I stayed off the ‘cures for two full months before deciding to do some actual research, and then I reached out to Paolo Boffetta, the director of cancer prevention at Mount Sinai Hospital in New York. I spent several minutes of our interview trying to explain the way gel manicures work: Most will involve five to ten minutes of exposure to approximately 50 to 60 percent of the back side of the hand, and generally, you wouldn’t get this treatment done more than twice a month. Boffetta is very clear that heavy exposure to UV light does carry the potential to increase one’s risk for skin cancer, but gel manicures probably aren’t the place to worry about it. “Being exposed to such a low dose, for only a few minutes, on only a small percent of the total surface of the body — we don't have any data on that, because the risk would be so small that it would be almost impossible to detect it,” says Boffetta. We take a much greater risk every time we go outside on a sunny day. “Being outside on a very sunny day will make a much bigger difference, in terms of the amount of exposure people get compared to this sort of thing,” he adds. Among groups of people considered at-risk for skin cancer, gel manicure-getters are very low on the list — far below anyone who ever sunbathes, or lives in a sunny place, or works outdoors.
Additionally, the risk posed by UV light exposure is greater in adolescence. “'The risk with UV is largely with its ability to interact with the DNA,” he says. “That's why early exposure is more harmful than exposure later, because people who have this damage to the DNA done early on may accumulate more effects over time.”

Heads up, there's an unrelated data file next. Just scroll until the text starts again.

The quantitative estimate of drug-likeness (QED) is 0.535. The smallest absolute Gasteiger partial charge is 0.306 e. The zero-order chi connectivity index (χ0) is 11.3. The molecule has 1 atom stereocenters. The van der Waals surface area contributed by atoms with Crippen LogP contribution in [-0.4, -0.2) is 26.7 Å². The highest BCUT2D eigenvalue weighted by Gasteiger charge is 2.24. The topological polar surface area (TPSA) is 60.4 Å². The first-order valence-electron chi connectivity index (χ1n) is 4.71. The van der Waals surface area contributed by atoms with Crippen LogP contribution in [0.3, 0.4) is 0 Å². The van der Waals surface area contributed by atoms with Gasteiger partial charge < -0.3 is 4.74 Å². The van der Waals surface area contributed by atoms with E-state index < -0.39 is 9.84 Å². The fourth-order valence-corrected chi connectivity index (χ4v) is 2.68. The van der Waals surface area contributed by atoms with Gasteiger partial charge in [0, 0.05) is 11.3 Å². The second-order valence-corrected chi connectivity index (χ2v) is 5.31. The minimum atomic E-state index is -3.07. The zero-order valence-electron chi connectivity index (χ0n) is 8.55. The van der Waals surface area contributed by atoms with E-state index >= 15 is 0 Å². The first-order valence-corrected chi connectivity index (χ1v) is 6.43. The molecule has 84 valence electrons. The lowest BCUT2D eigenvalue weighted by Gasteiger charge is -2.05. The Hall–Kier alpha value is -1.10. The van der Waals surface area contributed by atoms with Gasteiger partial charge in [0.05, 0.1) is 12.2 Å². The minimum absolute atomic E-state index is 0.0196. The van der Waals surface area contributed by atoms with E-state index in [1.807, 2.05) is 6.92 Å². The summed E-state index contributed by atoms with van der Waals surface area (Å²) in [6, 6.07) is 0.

Christina Chung, an associate professor of dermatology at Drexel University, also tells me that one’s age plays a role in assessing the risk posed by UV light exposure. Most (if not all) studies on the effects of UV radiation don’t control for their subjects’ previous sun exposure. This makes it very difficult to pick much smaller and less-frequent forms of exposure, like gel manicures, out of the noise. And because most people who get gel manicures are adults with many years of sun exposure already behind them, the real damage has probably already been done.
That’s the bad news. The good news is that the professionals aren’t going to stop you from getting your nails done — in fact, light boxes similar to those used in nail salons are also used in dermatologists’ offices to treat a number of skin conditions, including psoriasis and eczema. While dermatologists’ light boxes use UV-B lighting and gel-curing boxes typically use UV-A, the former are typically much stronger, and are still considered quite safe. In fact, Chung tells me, “You'd have to do the weekly nail treatments for 250 years to have the same risk as a normal course of light box therapy provided by your dermatologist.” Of course, this information is based on mathematical modeling, so nobody can promise you that you for sure won’t get skin cancer from gel manicures, but the research suggests it is very, very, very unlikely. One’s exposure to UV-A light in the average gel manicure is simply too brief and too minimal. Says Chung: “If your skin isn’t changing color or turning red, the amount you're getting is probably very, very little.”